Clatsop Community College
The Clatsop Community College Board once again sent a tobacco-free policy back to the drawing board over concerns of truth in advertising and to add stronger language about prevention and education.
Board members voted to rename the proposed policy “tobacco-restrictive,” as it allows smoking in good-neighbor zones designated by campuses. Tobacco use on campus is already restricted to designated areas.
The new policy encourages individuals to promote compliance and tobacco cessation. “College employees are expected to support individuals becoming tobacco free and to promote compliance in their areas of responsibility and on the college’s campuses,” according to the policy.
College President Christopher Breitmeyer said cessation education efforts are almost nonexistent. He recommended adopting the policy “with the knowledge that we will be developing some very active interventions for folks who do smoke, and also for those students who have the very real issue of that addiction.”
“It doesn’t really have legs,” said board member Esther Moberg, requesting more language be added about prevention and education. Breitmeyer agreed to work on the language and bring the policy back to the college board in December.
Board member Tessa Scheller was the lone “no” vote on the name change and continued her criticism of the policy for not banning smoking on campus outright.
“All peoples are welcome here,” she said. “Bad habits are not. Things that can lead to the injury of other people, they just can’t be tolerated, in my opinion.”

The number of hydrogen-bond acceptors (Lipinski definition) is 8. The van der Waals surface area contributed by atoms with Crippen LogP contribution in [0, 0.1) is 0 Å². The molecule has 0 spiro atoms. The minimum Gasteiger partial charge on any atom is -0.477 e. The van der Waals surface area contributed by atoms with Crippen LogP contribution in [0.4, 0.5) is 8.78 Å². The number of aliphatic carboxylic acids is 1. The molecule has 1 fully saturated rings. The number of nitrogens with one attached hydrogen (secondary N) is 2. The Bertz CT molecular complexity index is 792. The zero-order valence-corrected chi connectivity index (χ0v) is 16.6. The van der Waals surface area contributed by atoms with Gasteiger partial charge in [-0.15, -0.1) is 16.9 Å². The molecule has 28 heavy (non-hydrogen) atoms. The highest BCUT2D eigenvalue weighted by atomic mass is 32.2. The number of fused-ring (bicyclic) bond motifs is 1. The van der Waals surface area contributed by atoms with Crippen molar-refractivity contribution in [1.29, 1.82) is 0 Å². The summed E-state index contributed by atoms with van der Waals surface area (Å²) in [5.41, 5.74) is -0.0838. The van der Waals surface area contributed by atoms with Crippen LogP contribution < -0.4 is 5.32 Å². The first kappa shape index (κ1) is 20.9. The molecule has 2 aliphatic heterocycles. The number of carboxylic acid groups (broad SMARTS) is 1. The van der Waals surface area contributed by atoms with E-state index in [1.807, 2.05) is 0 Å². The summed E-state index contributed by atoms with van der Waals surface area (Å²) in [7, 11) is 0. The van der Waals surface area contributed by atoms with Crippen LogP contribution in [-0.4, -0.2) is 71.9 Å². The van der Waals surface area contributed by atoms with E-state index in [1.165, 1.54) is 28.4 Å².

In June, the college board voted unanimously to send a proposed tobacco-free policy back to the drawing board because of loopholes allowing people to smoke in cars and on the fringes of campus.
The college can prohibit smoking in cars on its property, Breitmeyer said Tuesday, and is planning the good-neighbor zones in the upper parking lot of the main campus and along Liberty Lane at the Marine and Environmental Research and Training Station.
A council of college representatives has been helping Breitmeyer craft the policy. The council members brought the policy back to the college board over concerns not with a tobacco-free campus, but with the implementation, he said. Several staffers provided arguments on behalf of the zones.
Angela Martin, a grant accounting specialist with the college, said it has modeled its policy after Portland Community College, one of the first community colleges in the state to make campuses tobacco-free, along with good-neighbor zones.
“While we know that smoking is bad, we also know your policy will not curb all smoking, all smokers from smoking,” Martin said.
Rinda Johansen, a program assistant with Lives in Transition, said the college does not have the staff to enforce a smoke-free campus without the zones.
Technical Services Specialist Mariah Manners said she doesn’t want to tell students to leave campus or have them smoking on surrounding sidewalks, trails and in the woods.
Anatomy and Physiology instructor Nichole Warwick said she worked in Towler Hall during a short-lived previous campuswide ban and had to walk past smokers on the sidewalk with her asthma inhaler. She and others remembered the time someone dumped discarded cigarette butts on a previous vice president’s desk.
“My idea would be to have a safe area for students to smoke, if they’re in crisis,” Warwick said.